American Cancer Society Reports Continued Reduction In Cancer Mortality
More Than A Million Deaths Avoided Since Rates Began To Drop
By Dell Hill
The American Cancer Society's annual cancer statistics report shows that between 2004 and 2008, overall cancer incidence rates declined by 0.6% per year in men and were stable in women, while cancer death rates decreased by 1.8% per year in men and by 1.6% per year in women.
The report, Cancer Statistics 2012, published online ahead of print in CA: A Cancer Journal for Clinicians says over the past 10 years of available data (1999-2008), cancer death rates have declined in men and women of every racial/ethnic group with the exception of American Indians/Alaska Natives, among whom rates have remained stable. The reduction in overall cancer death rates since 1990 in men and 1991 in women translates to the avoidance of more than a million total deaths from cancer during that time period.
Each year, the American Cancer Society estimates the numbers of new cancer cases and deaths expected in the United States in the current year and compiles the most recent data on cancer incidence, mortality, and survival based on incidence data from the National Cancer Institute and Centers for Disease Control and Prevention, as reported by the North American Association of Central Cancer Registries, and mortality data from the National Center for Health Statistics. Cancer Facts & Figures 2012, the report's accompanying consumer publication, includes a Special Section each year, which in 2012 focuses on cancers with increasing incidence rates.
Other highlights include
- A total of 1,638,910 new cancer cases and 577,190 deaths from cancer are projected to occur in the United States in 2012.
- The most rapid declines in death rates occurred among African American and Hispanic men (2.4% and 2.3% per year, respectively).
- Death rates continue to decline for all four major cancer sites (lung, colorectum, breast, and prostate), with lung cancer accounting for almost 40% of the total decline in men and breast cancer accounting for 34% of the total decline in women.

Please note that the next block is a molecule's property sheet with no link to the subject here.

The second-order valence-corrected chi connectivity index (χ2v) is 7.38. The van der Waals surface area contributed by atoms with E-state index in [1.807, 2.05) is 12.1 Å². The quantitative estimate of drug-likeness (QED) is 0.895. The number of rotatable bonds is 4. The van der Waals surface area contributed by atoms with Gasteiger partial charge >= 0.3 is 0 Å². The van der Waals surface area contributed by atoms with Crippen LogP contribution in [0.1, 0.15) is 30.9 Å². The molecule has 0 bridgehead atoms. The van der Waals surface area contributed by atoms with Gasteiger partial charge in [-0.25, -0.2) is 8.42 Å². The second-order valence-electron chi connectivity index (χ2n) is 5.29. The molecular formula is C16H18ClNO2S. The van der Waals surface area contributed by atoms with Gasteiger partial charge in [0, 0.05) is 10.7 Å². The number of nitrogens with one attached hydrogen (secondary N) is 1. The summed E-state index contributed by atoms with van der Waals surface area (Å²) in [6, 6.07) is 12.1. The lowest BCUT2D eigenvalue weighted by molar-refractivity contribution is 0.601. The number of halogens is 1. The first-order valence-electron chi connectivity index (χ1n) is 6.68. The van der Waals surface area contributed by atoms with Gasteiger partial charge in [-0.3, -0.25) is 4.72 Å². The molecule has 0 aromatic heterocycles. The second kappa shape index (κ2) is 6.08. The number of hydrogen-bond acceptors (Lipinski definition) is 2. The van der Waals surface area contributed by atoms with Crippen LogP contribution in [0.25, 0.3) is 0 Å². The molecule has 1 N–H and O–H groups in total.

- About 1,024,400 cancer deaths (732,900 in men and 291,500 in women) were averted from 1991/1992 through 2008 as a result of 18 years of consistent declines in cancer death rates.
- Cancer incidence and death rates vary considerably among racial and ethnic groups. For all cancer sites combined, African American men have a 15% higher incidence rate and a 33% higher death rate than white men, whereas African American women have a 6% lower incidence rate but a 16% higher death rate than white women.
- Compared with whites, African American men and women have poorer survival once cancer is diagnosed. The 5-year relative survival is lower in African Americans than in whites for every stage of diagnosis for nearly every type of cancer.
- Cancer incidence and death rates are lower in other racial and ethnic groups than in whites and African Americans for all cancer sites combined and for the four most common cancer sites. However, incidence and death rates for cancers related to infectious agents, such as those of the uterine cervix, stomach, and liver, are generally higher in minority populations than in whites.
- Further progress can be accelerated by applying existing cancer control knowledge across all segments of the population, with an emphasis on those groups in the lowest socioeconomic bracket.”
Read the entire report by clicking right here.
Dell’s Bottom Line:
A drop of just over one percent doesn’t seem like much, but it’s certainly headed in the right direction. For that we are thankful.
There’s also very encouraging news from research and development agencies of late that gives hope for the prevention and/or cure for this deadly disease, which affects us all. Each of us, it seems, is either directly affected or we know someone who is.